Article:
The average cost of a house in California is upwards around $850,000- well out of reach for most working-class U.S. families. The cost of gasoline in California is now currently twice that of the national average.
Newsom and other wealthy Californians may not have any trouble with these numbers. Working-class people in California do, which is why California lost one congressional seat last census, and should have lost two. Those fleeing California have made no secret of why.
The cost of living is unforgivably high, but the cost of living in California has always been stratospheric. Tax rates are punishing; but California taxes have always been so.
What has declined in California, from LA to San Francisco, rapidly and shockingly, is public safety.
Crime and homelessness in California have reached such epic proportions, a progressive city prosecutor was just hounded out of his job via a recall by fed up citizens…in midnight blue San Francisco, with nary a conservative in sight. In nearby Los Angeles, which has been experiencing the same issues, progressive DA George Gascon may soon face a similar fate.
Skyrocketing crime has communities trembling from coast to coast.
Elsewhere in the nation where crime has grown out of control, voters have already expressed support for a return to the “tough on crime” criminal justice policies of yesteryear.
Former police officer and moderate Eric Adams was recently elected Mayor of New York on a promise to clean up the newly crime-ridden streets. He won every borough but Manhattan.
In Chicago, 25 people were shot over the weekend, 5 fatally, in a scene eerily like the one last weekend (61 people shot in Chicago, 10 fatally) and the weekend before that (31 people shot, six fatally). And the one before that.
A series of heartbreaking vignettes keep pouring out of Chicago; the shooting death of a little girl a few weeks ago as she crossed the street holding her mother’s hand in broad daylight; an 8-month old baby, shot in the head and killed while strapped into her carseat Friday night at 6:45 p.m.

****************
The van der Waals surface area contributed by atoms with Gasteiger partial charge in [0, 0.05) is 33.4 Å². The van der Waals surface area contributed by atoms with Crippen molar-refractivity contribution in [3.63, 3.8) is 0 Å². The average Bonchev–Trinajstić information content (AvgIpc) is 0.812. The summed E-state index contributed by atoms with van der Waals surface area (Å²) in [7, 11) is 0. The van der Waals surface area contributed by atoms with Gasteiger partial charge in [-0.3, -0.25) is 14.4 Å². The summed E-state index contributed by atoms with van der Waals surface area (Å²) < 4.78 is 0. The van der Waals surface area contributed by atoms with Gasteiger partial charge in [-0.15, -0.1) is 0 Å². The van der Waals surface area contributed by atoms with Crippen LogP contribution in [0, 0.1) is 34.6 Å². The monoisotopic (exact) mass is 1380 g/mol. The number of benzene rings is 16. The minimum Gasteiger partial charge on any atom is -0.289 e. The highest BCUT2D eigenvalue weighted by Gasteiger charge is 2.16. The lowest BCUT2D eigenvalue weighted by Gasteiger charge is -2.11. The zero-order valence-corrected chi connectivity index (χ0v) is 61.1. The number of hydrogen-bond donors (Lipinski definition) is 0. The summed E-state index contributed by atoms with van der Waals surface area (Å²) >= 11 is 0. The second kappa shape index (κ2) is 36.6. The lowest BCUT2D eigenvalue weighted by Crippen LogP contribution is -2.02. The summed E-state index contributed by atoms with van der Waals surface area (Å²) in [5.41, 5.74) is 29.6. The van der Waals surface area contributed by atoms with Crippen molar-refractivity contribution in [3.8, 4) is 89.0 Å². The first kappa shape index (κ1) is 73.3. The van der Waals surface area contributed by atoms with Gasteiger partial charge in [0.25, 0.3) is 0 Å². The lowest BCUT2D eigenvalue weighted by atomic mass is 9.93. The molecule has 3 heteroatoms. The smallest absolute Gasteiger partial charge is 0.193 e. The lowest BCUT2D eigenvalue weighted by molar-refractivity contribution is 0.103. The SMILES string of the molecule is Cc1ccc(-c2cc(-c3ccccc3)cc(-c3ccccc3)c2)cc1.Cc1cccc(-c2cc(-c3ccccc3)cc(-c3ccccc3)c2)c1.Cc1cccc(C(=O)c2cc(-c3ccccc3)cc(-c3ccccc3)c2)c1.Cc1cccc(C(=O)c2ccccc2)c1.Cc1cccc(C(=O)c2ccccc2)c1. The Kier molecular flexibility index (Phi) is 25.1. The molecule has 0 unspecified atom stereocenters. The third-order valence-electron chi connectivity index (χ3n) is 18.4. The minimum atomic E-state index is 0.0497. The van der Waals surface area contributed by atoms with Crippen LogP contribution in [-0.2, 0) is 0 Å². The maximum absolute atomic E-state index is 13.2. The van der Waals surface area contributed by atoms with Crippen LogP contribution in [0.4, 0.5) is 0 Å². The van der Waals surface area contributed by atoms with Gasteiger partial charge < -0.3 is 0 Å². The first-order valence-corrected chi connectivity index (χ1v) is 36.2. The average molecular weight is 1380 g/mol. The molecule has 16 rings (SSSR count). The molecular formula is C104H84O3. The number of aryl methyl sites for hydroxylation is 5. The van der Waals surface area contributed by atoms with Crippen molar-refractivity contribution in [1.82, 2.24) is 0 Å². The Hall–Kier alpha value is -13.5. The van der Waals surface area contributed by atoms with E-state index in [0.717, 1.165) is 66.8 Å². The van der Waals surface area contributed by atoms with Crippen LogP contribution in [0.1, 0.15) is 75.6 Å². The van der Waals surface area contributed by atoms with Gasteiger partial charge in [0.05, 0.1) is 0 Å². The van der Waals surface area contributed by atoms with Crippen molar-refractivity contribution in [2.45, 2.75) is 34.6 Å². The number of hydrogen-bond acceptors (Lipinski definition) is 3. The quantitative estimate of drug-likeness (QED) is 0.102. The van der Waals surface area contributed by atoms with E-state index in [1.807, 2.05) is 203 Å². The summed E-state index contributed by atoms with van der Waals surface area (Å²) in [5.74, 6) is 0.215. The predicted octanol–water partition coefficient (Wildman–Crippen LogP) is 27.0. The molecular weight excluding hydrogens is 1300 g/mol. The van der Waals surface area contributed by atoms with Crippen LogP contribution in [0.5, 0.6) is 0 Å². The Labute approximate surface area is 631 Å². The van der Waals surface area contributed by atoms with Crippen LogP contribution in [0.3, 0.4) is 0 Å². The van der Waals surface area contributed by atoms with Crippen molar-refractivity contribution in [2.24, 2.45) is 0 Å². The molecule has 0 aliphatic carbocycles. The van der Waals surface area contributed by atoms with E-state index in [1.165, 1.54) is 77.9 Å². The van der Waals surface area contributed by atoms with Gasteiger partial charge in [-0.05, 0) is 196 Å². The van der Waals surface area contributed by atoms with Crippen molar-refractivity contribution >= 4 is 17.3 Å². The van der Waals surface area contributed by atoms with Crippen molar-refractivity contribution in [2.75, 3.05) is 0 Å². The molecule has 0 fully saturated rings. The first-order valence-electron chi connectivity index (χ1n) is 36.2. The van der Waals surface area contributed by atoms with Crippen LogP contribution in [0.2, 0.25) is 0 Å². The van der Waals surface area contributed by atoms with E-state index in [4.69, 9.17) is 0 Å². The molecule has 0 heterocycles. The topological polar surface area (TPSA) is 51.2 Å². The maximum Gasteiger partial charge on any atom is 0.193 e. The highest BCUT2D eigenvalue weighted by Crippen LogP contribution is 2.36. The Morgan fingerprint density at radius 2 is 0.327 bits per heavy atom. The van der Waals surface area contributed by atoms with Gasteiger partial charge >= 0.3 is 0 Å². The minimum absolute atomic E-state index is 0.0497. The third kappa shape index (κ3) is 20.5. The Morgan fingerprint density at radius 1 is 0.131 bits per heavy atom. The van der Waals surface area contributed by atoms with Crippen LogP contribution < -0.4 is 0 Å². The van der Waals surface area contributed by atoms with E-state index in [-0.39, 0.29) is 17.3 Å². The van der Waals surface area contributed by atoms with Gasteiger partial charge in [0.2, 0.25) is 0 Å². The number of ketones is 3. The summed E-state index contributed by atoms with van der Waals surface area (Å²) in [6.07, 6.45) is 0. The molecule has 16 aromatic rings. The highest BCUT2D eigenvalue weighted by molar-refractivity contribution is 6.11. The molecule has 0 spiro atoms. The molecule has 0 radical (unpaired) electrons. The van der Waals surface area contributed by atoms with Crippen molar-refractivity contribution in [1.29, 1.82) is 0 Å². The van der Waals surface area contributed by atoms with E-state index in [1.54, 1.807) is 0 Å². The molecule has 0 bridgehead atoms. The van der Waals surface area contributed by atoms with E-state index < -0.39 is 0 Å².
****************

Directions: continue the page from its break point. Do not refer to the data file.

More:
“One person was killed and another wounded after gunmen opened fire on a CTA bus Sunday afternoon in West Garfield Park,” reported the Chicago Sun Times on June 27. “About 1:20 p.m., two armed males entered the bus in the 300-block of South Pulaski Road, walked to the back and began shooting at two people on board, police said.”
Chicagoans are angry, and anxious to blame someone- anyone- for the crimewave saturating their city like a plague and they are hardly alone. A concerned citizens brigade from Seattle to Philadelphia is demanding more accountability from local lawmakers in the run up to November elections.
In D.C., Mayor Muriel Bowser just managed to secure the Democratic Party nomination, which all but guarantees her reelection in the deep-blue District, but even her campaign struggled to answer questions about skyrocketing D.C. crime.
Atlanta Mayor Keisha Lance Bottoms has already indicated she will not be seeking reelection, in spite of only serving one term. She did not mention a tough race, or tough questions about crime; in fact she didn’t give much of a reason for dropping out of the race at all.
Analysts on both sides of the aisle have speculated, however, that Bottoms would be running again if she thought she could win.
Concerns about rising crime are likely to play an outsize role in the 2022 midterm elections. In every state and every city experiencing the savage bite of crime and lawlessness, elected officials are going to be pressed for answers, even by very progressive media outlets.
Progressive voters are going to be demanding action on much more than abortion rights.
Getting out in front of this rising crime problem may mean the difference between a triumphant reelection and an ignominious recall.
(contributing writer, Brooke Bell)